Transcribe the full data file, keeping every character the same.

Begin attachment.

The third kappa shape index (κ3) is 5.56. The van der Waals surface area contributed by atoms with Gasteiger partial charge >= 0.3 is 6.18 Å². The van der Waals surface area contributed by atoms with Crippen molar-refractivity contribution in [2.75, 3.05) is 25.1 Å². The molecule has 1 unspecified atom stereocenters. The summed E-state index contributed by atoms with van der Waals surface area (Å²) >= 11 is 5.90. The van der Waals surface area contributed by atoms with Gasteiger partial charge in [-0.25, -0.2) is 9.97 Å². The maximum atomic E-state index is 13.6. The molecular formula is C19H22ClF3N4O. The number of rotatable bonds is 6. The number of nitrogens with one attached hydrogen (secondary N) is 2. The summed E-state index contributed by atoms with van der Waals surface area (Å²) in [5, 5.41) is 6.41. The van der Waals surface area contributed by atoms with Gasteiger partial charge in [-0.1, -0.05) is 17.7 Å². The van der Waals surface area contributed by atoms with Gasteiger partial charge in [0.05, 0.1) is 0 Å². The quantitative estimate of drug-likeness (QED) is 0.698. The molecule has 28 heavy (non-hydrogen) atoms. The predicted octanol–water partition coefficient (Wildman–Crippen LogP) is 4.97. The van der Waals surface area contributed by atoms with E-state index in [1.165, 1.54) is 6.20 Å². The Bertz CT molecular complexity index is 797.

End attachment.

The third kappa shape index (κ3) is 5.56. The van der Waals surface area contributed by atoms with Gasteiger partial charge >= 0.3 is 6.18 Å². The van der Waals surface area contributed by atoms with Crippen molar-refractivity contribution in [2.75, 3.05) is 25.1 Å². The molecule has 1 unspecified atom stereocenters. The summed E-state index contributed by atoms with van der Waals surface area (Å²) >= 11 is 5.90. The van der Waals surface area contributed by atoms with Gasteiger partial charge in [-0.25, -0.2) is 9.97 Å². The maximum atomic E-state index is 13.6. The molecular formula is C19H22ClF3N4O. The number of rotatable bonds is 6. The number of nitrogens with one attached hydrogen (secondary N) is 2. The summed E-state index contributed by atoms with van der Waals surface area (Å²) in [5, 5.41) is 6.41. The van der Waals surface area contributed by atoms with Gasteiger partial charge in [-0.1, -0.05) is 17.7 Å². The van der Waals surface area contributed by atoms with Gasteiger partial charge in [0.05, 0.1) is 0 Å². The quantitative estimate of drug-likeness (QED) is 0.698. The molecule has 28 heavy (non-hydrogen) atoms. The predicted octanol–water partition coefficient (Wildman–Crippen LogP) is 4.97. The van der Waals surface area contributed by atoms with E-state index in [1.165, 1.54) is 6.20 Å². The Bertz CT molecular complexity index is 797.